May 5, 2022
In September 2017, we dedicated an episode to a conversation about one photograph—an image made by photographer Richard Drew, on September 11, 2001, in New York, which has come to be called “The Falling Man.” It was an insightful recollection and analysis of an incredibly painful image, and on today’s episode of the B&H Photography Podcast, we will again discuss one photograph to try to understand it better.
The photograph is titled, “The Drowning,” and it was taken in August of 2020 during another national crisis, albeit a very different one. Photographer Cornell Watson created the series “Behind the Mask,” “… for the times we pretend to be strong when we are dying from the weight of racism.”
Each image in the series is a carefully created and powerful allegory, but “The Drowning,” for reasons we will discuss in the episode, has a quiet power that has not waned since we first saw it. To learn more about this photograph, we are fortunate to have Cornell Watson join us, as well as photographer, author, and educator Tara Pixley. With Watson we chat about his motivations, inspiration, and his collaborative process, camera, and lenses, and workflow on the day of the shoot. We consider the reception of the image and discuss the life of the entire series.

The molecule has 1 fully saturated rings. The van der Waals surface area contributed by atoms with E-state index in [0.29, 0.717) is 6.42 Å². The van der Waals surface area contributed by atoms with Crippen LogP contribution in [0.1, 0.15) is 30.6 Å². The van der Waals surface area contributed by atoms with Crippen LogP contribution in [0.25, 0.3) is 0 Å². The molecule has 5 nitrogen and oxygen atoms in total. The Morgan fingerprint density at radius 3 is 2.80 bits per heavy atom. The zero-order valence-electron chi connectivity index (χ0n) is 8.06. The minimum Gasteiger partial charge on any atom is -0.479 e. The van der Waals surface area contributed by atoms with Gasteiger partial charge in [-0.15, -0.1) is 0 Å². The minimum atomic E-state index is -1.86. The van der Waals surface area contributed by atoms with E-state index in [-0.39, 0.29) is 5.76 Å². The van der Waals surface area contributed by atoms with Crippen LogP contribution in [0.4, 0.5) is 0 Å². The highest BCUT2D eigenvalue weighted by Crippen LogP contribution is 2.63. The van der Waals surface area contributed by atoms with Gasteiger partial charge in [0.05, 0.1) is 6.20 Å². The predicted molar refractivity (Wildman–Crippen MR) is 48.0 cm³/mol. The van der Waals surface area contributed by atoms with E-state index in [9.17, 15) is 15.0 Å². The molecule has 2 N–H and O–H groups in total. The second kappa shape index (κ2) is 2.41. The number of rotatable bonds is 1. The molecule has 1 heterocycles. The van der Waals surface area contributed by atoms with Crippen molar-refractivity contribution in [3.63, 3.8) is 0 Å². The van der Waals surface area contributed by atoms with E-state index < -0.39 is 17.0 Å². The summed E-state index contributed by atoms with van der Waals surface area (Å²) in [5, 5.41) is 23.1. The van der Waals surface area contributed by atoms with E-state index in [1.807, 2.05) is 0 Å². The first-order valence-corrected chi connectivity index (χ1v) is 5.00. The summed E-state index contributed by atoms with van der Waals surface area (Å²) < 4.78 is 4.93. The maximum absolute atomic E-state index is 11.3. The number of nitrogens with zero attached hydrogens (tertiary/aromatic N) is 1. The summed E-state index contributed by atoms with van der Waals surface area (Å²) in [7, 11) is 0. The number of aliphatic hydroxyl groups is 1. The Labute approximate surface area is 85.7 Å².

In addition to her work as a visual journalist, a college professor, and curator, Tara Pixley is also a board member of the National Press Photographers Association, a member of the WPPI Advisory Board, and a co-founder of Authority Collective. Pixley is the ideal voice to provide us with aesthetic insight into the strength and significance of “The Drowning,” as well as the cultural and chronological contexts of why this image is an important artistic contribution from 2020 that echoes years of injustice and calls us to be more understanding and compassionate.
We’d also like to thank Cara Finnegan and Michael Shaw of “Reading the Pictures” for their contribution to this episode.
Guests: Cornell Watson and Tara Pixley
Above photograph: © Cornell Watson
This conversation has been edited for length and clarity. The views and opinions expressed in this podcast are those of the individual guests and do not necessarily represent the views of B&H Photo.